Field Guide to Dragonfly Fans of Bishop

Did you know that dragonflies have teeth (they are predators) and they can bite(sort of)?  Did you know they can’t walk?

Dragonfly author Kathy Biggs and husband Dave Biggs at 9/2/2015 Booksigning
Dragonfly author Kathy Biggs and husband Dave Biggs at 9/2/2015 Booksigning

Did you know there were no field guides for dragonflies until author Kathy Biggs grew frustrated researching the lovely creatures visiting her new garden pond and subsequently wrote and published her Common Dragonflies of California?  Fun booksigning yesterday with Kathy, her husband Dave, and  Ron and Barbara Oriti!  These four were full of interesting bits of knowledge about the odonata, plus good stories!  One of the best stories is how these former Sebastapol neighbors independently became fascinated with dragonflies and linked up again years after the Oritis had moved here to Bishop.  And then there is the story about Ron leeeaaaning over a creek in New Mexico last week to photograph a perfect specimen….not a happy ending for his wonderful Nikon.

We still have copies available of the Dragonflies of the Greater Southwest, Common Dragonflies of California, and even a coloring book!  We also have coloring contest pages if your young ones want to participate. Stop in soon if you missed the party!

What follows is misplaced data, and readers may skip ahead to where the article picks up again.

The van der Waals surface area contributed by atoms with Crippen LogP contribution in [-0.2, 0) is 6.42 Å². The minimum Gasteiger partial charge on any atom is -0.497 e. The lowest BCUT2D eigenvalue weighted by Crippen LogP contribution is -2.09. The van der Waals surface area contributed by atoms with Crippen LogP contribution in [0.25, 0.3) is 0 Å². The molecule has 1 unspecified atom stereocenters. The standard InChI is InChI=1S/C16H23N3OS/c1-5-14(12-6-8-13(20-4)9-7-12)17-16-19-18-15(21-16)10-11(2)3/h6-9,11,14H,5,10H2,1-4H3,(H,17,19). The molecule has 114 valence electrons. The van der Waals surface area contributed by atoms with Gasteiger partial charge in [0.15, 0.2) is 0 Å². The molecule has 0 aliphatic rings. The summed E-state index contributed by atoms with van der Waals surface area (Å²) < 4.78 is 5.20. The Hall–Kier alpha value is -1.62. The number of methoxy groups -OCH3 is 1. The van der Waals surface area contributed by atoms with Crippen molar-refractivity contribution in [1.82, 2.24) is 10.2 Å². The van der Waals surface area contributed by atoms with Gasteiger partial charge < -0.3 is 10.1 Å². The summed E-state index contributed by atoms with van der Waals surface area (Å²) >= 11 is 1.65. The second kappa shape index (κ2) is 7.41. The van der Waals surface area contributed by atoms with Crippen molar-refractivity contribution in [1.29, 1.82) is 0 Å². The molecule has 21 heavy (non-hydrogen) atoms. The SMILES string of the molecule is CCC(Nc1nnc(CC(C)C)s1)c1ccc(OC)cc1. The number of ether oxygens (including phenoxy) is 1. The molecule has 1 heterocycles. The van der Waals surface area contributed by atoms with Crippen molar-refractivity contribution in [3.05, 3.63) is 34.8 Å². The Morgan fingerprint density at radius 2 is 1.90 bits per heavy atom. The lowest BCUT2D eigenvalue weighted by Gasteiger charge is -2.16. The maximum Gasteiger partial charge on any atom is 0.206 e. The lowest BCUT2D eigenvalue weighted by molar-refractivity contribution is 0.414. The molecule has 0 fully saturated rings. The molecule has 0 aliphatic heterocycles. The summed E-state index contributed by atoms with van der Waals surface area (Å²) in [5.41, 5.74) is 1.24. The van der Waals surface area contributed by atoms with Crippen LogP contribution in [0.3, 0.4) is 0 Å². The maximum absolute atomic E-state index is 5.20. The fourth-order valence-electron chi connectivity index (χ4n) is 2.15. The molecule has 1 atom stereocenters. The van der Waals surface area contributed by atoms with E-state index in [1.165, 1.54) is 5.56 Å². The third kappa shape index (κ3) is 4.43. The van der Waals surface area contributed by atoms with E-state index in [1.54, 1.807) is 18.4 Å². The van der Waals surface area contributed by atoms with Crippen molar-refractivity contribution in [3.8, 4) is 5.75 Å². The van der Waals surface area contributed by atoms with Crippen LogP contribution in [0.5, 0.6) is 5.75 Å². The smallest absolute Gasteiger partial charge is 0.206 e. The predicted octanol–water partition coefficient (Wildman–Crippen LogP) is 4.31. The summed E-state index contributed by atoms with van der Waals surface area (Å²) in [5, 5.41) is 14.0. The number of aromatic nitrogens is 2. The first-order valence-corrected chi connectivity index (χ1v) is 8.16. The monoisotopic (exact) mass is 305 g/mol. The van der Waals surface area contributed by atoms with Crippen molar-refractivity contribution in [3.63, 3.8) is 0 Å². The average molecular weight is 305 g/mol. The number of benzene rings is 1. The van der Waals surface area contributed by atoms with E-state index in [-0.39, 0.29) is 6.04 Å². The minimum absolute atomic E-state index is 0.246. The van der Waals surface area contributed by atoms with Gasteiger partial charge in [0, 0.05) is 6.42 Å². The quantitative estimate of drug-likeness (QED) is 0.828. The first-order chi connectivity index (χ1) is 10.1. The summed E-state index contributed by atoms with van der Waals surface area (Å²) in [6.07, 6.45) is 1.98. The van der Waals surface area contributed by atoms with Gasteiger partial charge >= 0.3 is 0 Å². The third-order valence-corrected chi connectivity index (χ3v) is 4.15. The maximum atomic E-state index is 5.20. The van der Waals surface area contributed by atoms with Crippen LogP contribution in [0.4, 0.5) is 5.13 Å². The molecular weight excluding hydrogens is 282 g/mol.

Indulge me here, but I do get a smug sense of satisfaction when I can serve a whole meal from my garden, and this party menu was close!  (I do see many, many dragonflies in my garden which is near a pond, so it is related.) We had zucchini served three ways, and it would have been four if the zucchini chips had turned out anything like the lovely crisp, browned, discs in the Pinterest picture.  Armenian cucumbers with dill, tomatillo salsa, cherry tomatoes and even the flowers also came from the garden.  Makes me imagehappy after a gardenless summer last year!  If anyone knows how to make crisp zucchini chips though, let me know.

Don’t forget we sell the well labeled photo posters by Ron Oriti that will be immensely helpful (as well as beautiful) as you learn your dragonflies.   Kathy Biggs also has an informative website ( and there is an interesting public group on Facebook called Western Odonata if you want to learn even more!







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